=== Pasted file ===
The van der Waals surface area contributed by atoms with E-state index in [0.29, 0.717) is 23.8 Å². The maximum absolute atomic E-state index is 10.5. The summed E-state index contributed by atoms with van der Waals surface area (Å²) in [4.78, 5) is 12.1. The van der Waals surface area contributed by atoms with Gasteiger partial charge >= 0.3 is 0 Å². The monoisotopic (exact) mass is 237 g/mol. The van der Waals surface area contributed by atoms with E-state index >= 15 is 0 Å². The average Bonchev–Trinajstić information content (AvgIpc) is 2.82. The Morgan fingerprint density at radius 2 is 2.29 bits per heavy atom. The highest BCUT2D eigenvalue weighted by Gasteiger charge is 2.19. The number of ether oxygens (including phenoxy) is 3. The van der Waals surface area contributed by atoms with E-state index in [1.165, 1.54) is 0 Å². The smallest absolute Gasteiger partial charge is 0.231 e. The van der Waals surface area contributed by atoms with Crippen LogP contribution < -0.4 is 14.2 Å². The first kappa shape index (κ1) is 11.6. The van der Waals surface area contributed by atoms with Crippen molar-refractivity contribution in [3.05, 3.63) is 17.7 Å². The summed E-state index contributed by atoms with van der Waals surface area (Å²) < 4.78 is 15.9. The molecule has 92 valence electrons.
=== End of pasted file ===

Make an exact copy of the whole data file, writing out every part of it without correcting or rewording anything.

The van der Waals surface area contributed by atoms with E-state index in [0.29, 0.717) is 23.8 Å². The maximum absolute atomic E-state index is 10.5. The summed E-state index contributed by atoms with van der Waals surface area (Å²) in [4.78, 5) is 12.1. The van der Waals surface area contributed by atoms with Gasteiger partial charge >= 0.3 is 0 Å². The monoisotopic (exact) mass is 237 g/mol. The van der Waals surface area contributed by atoms with E-state index >= 15 is 0 Å². The average Bonchev–Trinajstić information content (AvgIpc) is 2.82. The Morgan fingerprint density at radius 2 is 2.29 bits per heavy atom. The highest BCUT2D eigenvalue weighted by Gasteiger charge is 2.19. The number of ether oxygens (including phenoxy) is 3. The van der Waals surface area contributed by atoms with E-state index in [1.165, 1.54) is 0 Å². The smallest absolute Gasteiger partial charge is 0.231 e. The van der Waals surface area contributed by atoms with Crippen LogP contribution < -0.4 is 14.2 Å². The first kappa shape index (κ1) is 11.6. The van der Waals surface area contributed by atoms with Crippen molar-refractivity contribution in [3.05, 3.63) is 17.7 Å². The summed E-state index contributed by atoms with van der Waals surface area (Å²) < 4.78 is 15.9. The molecule has 92 valence electrons.